Where Does the Coloured Man Come in?

January 23, 1897


A fraternity based in London, England, supports the rights of the “coloured” man in the United States.


[London, England, Fraternity.]
“To the victors belong the spoils” is the sentiment heartily accepted by the American politicians, and now that the Presidential battle is over, the claims of rival sections are being pressed with characteristic zeal. We are glad to see that the coloured citizens of the Republic are lodging their claim to recognition. They want a seat in the Cabinet, and why not? There is little doubt that to the faithful support of the coloured voter the victory of the Republican party is due. Whether the coloured citizens of the States will get any larger measure of justice from the Democratic party, or whether they will secure justice at all before they run and elect their own representatives, can be discussed at another time. The question is, having climbed to office by the aid of the Negro vote, will the Republicans give the Negro any representative in the Cabinet?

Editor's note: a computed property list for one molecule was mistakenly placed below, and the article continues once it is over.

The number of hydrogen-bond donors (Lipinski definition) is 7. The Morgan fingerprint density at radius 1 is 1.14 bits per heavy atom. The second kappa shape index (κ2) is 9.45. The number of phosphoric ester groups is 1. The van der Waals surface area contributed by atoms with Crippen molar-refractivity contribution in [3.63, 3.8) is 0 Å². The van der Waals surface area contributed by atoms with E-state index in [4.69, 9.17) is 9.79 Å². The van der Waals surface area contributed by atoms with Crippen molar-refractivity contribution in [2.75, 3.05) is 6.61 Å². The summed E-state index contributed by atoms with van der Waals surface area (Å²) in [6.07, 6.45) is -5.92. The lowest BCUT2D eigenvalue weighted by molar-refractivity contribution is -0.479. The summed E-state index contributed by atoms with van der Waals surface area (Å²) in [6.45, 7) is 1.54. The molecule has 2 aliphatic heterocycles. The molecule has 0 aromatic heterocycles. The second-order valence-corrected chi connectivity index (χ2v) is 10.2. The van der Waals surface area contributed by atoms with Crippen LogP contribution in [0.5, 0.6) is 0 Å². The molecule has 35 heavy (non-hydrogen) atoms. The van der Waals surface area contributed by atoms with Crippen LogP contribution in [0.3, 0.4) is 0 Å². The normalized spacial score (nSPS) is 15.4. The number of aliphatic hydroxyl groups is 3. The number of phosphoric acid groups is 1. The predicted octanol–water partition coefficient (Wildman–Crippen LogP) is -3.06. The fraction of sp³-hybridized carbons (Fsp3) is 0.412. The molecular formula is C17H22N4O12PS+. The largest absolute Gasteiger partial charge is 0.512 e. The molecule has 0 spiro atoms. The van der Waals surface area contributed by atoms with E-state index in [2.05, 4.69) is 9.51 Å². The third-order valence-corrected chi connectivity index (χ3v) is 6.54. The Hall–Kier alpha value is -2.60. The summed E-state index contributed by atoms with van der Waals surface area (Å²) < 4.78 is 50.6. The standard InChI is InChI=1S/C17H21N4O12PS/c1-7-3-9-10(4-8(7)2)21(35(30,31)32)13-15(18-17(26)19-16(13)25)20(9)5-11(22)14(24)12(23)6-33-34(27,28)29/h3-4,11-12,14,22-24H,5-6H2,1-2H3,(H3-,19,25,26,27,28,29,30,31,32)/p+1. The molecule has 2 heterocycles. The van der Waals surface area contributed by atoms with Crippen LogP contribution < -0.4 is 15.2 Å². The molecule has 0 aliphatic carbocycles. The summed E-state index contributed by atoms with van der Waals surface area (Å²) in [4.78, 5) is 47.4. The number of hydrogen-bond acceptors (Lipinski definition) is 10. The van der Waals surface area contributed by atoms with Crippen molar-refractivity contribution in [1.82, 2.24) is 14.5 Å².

That there are many coloured men in America of high character and intellectual force goes without saying, that they are capable of filling in a satisfactory manner any post not executive of the Government is equally true. It will be interesting to watch the course of events, and judge how far the boasted interest of the Republican in the coloured citizen goes.
A black man’s vote is equal to a white man’s vote at election time, but whether the black man is equal to the white man when the election is over and the offices have been filled is a fact not so readily granted. Our view is this, that if a coloured man cannot be found who is good enough to fill a post in the Republican Cabinet, there ought not to be found a coloured voter foolish enough to vote for the Republican party in 1900. [Maybe], by that time, the coloured people of the States will have awakened to the necessity of a party of their own.
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Lower Left Quadrant

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Brian Schrott


“Where Does the Coloured Man Come in?,” Black Virginia: The Richmond Planet, 1894-1909, accessed October 20, 2019, http://blackvirginia.richmond.edu/items/show/30.